A common question is "will I be able to install Windows 7 on my old PC?" We find out by digging out an old laptop and trying for ourselves.
So, here we go, installing Windows 7 beta version 7068 on a rather old laptop (one of the first sub-£1,000 (AUS$2,060) models, circa 2004, which is rather scary thinking about prices now.) An 8050D with a 1.6GHz Pentium Mobile processor with 1GB of RAM.
OK, maybe not this old. Original steampunk laptop picture credit: dailysteampunk.com
The install goes like a dream. Taking 40 minutes, allowing for the slow 5,400 RPM drive, isn't bad and there are no issues with the main hardware. However, having left it unwired, it can't find the right WiFi driver, or video and sound drivers and needs to be plugged into the router. At which point it rushes off, downloads all the latest updates and grabs the correct drivers.
First problem, the AMD/ATI driver for Windows 7 doesn't recognise whatever chip lurks inside the generic 8050D laptop, we think it was a Mobility Radeon xx00 something and remember having to use the unofficial Omega drivers for Windows XP recently on this machine, but they are not up to Windows 7 level yet.
To find out what is in there, we need to confirm the graphics chip type, and there's no obvious online help apart from a PDF, for which we need to download Adobe Reader. This application may have a problem with Windows 7 according to a helpful pop-up, but we'll try anyway.
Try and fail as it happens, trying to open the PDF in Internet Explorer 8 and all hell breaks loose. However, the new browser has a neat line in recovering individual tabs, so no harm done. Still clueless about the graphics chip though (there's a whole mad story about this, here).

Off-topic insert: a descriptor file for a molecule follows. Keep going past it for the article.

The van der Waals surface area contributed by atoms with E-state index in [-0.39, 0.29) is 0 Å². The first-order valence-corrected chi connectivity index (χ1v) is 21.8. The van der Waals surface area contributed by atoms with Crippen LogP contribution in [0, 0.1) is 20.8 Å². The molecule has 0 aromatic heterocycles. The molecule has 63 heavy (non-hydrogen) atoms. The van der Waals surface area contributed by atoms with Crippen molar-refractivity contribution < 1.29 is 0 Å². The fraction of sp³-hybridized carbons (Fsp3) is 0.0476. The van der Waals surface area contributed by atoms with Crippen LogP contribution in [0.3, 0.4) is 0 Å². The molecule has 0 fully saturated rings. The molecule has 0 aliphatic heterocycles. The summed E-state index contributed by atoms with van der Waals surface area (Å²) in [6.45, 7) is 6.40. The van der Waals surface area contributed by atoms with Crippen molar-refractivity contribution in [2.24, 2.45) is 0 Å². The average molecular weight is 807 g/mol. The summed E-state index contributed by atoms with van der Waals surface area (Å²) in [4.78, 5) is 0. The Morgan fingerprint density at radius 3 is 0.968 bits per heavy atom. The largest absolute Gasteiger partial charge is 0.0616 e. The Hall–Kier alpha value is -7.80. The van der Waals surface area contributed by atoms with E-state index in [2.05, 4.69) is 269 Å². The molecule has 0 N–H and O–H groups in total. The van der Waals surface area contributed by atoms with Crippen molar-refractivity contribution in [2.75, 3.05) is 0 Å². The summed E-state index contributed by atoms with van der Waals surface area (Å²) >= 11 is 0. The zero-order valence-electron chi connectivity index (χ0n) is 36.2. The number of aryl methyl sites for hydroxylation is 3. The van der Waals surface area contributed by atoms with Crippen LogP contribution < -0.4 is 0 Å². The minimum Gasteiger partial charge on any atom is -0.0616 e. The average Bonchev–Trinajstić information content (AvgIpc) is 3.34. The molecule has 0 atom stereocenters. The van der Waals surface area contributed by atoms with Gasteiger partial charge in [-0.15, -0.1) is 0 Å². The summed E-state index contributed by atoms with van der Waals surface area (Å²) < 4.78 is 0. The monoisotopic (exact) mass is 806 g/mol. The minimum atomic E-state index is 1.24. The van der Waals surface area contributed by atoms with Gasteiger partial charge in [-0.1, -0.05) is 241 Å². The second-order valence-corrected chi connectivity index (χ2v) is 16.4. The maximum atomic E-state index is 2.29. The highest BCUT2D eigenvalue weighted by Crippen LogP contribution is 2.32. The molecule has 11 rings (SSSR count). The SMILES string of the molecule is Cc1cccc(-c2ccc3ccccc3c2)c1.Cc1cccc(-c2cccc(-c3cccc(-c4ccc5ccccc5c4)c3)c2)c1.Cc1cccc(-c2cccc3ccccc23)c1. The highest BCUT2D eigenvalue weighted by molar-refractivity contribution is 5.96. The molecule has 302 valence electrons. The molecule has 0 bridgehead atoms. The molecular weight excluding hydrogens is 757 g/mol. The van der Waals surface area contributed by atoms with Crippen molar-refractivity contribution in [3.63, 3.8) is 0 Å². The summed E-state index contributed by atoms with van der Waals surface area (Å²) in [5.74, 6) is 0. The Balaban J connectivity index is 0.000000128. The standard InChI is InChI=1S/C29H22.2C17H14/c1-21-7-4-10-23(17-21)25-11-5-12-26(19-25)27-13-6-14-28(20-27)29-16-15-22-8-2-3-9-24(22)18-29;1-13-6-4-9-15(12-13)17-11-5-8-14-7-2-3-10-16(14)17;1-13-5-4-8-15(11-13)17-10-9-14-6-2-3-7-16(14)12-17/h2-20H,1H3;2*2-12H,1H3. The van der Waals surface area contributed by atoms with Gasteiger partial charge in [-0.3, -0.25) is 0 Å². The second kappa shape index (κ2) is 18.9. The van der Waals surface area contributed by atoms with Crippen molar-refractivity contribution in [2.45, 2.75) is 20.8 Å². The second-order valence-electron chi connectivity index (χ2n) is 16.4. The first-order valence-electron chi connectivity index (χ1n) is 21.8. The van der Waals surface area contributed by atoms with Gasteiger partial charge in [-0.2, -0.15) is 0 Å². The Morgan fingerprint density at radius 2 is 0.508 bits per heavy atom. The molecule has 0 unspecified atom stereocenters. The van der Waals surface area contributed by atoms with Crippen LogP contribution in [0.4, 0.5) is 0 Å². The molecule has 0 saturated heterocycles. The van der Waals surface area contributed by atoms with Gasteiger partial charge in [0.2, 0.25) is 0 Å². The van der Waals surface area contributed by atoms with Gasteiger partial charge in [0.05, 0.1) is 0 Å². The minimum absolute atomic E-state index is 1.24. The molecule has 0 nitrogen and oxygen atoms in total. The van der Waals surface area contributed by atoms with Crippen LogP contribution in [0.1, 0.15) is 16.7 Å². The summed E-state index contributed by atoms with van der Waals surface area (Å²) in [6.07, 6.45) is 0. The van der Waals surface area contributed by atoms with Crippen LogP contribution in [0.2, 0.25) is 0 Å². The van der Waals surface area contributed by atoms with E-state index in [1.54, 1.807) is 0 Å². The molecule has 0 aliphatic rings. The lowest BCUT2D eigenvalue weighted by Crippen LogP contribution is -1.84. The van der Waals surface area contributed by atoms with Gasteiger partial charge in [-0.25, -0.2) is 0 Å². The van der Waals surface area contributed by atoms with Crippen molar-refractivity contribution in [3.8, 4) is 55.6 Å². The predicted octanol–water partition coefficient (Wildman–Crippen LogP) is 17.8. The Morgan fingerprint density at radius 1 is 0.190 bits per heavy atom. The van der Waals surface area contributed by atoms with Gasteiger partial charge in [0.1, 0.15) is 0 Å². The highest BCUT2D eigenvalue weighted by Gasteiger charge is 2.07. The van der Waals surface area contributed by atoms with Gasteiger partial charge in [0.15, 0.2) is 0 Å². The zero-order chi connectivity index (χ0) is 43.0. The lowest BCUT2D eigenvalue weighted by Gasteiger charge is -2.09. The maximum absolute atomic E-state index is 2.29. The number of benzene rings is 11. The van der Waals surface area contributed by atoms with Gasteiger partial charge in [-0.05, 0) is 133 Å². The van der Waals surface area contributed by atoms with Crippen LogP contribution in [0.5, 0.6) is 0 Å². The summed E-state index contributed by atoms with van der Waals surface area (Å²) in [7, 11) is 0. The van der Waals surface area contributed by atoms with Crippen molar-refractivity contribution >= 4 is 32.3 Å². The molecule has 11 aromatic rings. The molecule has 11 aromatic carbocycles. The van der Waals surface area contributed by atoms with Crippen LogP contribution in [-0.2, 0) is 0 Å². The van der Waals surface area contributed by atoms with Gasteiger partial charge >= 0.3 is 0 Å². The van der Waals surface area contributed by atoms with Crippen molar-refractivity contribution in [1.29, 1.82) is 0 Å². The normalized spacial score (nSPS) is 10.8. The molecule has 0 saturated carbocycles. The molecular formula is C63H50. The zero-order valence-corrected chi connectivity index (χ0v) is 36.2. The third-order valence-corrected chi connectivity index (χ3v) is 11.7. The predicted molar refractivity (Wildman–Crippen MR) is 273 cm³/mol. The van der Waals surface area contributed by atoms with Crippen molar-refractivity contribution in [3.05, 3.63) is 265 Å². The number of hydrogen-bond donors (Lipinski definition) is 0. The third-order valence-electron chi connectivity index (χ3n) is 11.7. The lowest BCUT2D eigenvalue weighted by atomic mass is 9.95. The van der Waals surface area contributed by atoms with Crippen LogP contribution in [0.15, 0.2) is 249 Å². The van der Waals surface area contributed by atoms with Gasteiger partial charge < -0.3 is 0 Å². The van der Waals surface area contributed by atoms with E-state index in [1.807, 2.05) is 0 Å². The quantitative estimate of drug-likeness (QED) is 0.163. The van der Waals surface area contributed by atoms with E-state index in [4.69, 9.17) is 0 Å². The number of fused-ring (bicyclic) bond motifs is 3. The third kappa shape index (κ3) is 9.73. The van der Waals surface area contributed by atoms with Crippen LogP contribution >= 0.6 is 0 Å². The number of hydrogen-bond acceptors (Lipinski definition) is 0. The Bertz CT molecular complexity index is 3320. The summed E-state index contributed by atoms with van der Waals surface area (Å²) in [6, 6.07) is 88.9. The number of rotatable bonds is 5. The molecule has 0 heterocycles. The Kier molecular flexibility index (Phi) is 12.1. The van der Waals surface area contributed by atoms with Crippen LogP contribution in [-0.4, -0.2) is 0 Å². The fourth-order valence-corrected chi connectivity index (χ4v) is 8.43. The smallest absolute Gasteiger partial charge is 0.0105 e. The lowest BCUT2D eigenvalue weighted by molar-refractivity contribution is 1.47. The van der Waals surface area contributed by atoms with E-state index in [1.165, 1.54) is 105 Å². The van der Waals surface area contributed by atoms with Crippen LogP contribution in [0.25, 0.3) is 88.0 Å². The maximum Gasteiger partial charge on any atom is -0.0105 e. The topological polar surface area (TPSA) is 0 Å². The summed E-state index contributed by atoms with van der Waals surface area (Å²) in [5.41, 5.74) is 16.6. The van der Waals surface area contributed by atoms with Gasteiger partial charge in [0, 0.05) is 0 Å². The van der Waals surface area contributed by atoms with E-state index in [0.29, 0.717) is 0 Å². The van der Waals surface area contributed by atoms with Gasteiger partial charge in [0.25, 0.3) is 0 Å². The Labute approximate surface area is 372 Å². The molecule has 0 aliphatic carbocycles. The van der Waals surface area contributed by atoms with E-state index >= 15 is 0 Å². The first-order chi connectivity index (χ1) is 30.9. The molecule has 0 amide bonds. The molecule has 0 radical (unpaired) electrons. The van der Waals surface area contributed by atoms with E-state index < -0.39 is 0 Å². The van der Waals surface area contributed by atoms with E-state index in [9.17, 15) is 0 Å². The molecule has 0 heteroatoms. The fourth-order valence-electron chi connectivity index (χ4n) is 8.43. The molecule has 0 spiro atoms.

So, after some digging around in forums, we find a few possible tips. Four driver downloads later and a bunch of tricks and dedicated fanbase support, it lives! Specifically, if you have one of these beast machines or any laptop with an older Mobility Radeon product, you need the Mobility Modder tool and ATI's 8.561 Catalyst drivers (see above link).
Now, we can increase the resolution, enjoy non-juddery window movement, but it still looks rather flat, then it clicks – no glossy effects. So, type "Glass" in the search bar, and in the results is a wizard for just such a problem. This runs, changes some settings automatically and enables all that lovely Vista-era loveliness.
But, whereas in Vista it ran like treacle on the battered laptop, in Windows 7 – it goes like stink, rattle and roll. It scores a moderate 3.0 on the Performance Test, more than enough for most uses and a little light gaming. So, don't go throwing out that aged laptop because you don't think anything will run on it, in reality it is happily powerful enough to handle Windows 7, just don't expect ATI to help you out if it has got an old Mobility Radeon in it.
Have you tried Windows 7 on an old system, how old was it, what were the results and did you have any issues that other readers should be aware of? Let us know in the comments.